Still, Clinton is not out of the woods quite yet. Republicans said they would ask the FBI to investigate whether Clinton lied under oath to Congress, since Comey's testimony contradicted her own. And intriguingly, when asked about the Clinton Foundation, Comey said he "would not comment on existence or non-existence of any other investigations"
Republicans' best moments during the hearing came when they used Comey's authority to support their arguments, instead of trying to undermine him.
Rep. Trey Gowdy, R-SC, a former prosecutor who was chosen to lead the Benghazi committee, demonstrated his chops by leading Comey through a line of questioning that produced a ready-made attack ad, getting the FBI director to say some of Clinton's key defenses on the email issue are "not true."
Chaffetz, R-UT, got Comey to say that Clinton had turned over classified information to unauthorized people when she gave her emails to her lawyers. (Clinton's campaign said their lawyers had clearance and maintain Clinton didn't know the information was classified at the time).
They also got Comey to say that an FBI employee who did something like what Clinton did might get fired.
But most of the time, the grilling turned Comey -- a lifelong Republican who helped investigate the Whitewater Scandal -- into more of a Clinton defender than prosecutor.
Related: Who is FBI Director James Comey?
Comey said he did not believe Clinton broke the law, nor that she lied to investigators or even was evasive. He affirmed two of Clinton's main defenses, that she set up the server for convenience and that he doesn't believe Clinton directed her lawyers in sorting her emails. He described in detail while Clinton's case is different from those of David Petraeus and others who have been prosecuted.
Comey tried explain that in order to bring prosecution, the Justice Department needed to prove intent, and that the evidence suggested Clinton was careless, but not malicious. Republicans blanched at this, repeatedly insisting she must have known.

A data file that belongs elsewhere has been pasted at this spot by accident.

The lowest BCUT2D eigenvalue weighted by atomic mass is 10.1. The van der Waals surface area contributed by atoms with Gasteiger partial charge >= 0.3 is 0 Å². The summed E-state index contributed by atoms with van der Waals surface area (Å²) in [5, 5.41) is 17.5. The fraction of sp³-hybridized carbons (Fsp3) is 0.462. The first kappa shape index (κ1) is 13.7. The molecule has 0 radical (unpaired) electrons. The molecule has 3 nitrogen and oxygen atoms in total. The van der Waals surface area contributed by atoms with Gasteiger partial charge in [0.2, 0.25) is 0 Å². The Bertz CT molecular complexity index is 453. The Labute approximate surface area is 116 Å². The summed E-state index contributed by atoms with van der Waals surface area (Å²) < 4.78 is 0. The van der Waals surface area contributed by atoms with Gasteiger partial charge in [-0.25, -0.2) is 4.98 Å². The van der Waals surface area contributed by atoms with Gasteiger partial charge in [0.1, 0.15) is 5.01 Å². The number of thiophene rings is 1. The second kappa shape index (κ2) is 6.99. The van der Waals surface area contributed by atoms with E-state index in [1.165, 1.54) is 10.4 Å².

"Should've known, must've known, has to know does not get you there. You have to prove beyond a reasonable doubt," Comey said. "No Justice Department, whether under Democrats or Republicans, would prosecute that case."
That left Republicans and Comey at an impasse. Rep. Buddy Carter, R-GA, said that he wasn't a lawyer, but it seemed like any prosecutor would have a good case. Comey, a former prosecutor himself, openly disagreed.
"I'm telling you we don't," Comedy said. "And I hope people take the time to understand why."
Rep. John Mica, R-FL, said the FBI's decision looked "fishy," adding, "I'm not a conspiracy theorist but I have some questions about how this came down."
Clinton's campaign said they were pleased with the outcome. "Director Comey's testimony clearly knocked down a number of false Republican talking points and reconciled apparent contradictions between his previous remarks and Hillary Clinton's public statements," said spokesperson Brian Fallon.
"While Republicans may try to keep this issue alive, this hearing proved those efforts will only backfire," Fallon added.
After eight years of Obama-era partisan scandals like Fast and Furious, Solyndra, and Benghazi, Democrats have become good at beating back Republican investigations.
Ranking member Elijah Cummings, D-MD, who also did a tour of duty as the top Democrat on the Benghazi committee, has outlived one House Oversight committee's chairman, Darrell Issa, R-CA, after he was replaced when Republican leaders lost confidence in him.
The Republican playbook is often to help politicize the investigations, so Americans see a muddied picture of partisan squabbling, rather than the facts of a case, and thus feel comfortable ignoring it.
By the time Republicans finally pulled Clinton to testify before the Benghazi Committee, 72 percent of Americans said they thought the investigation was mostly about political gain, rather than conducting an objective investigation.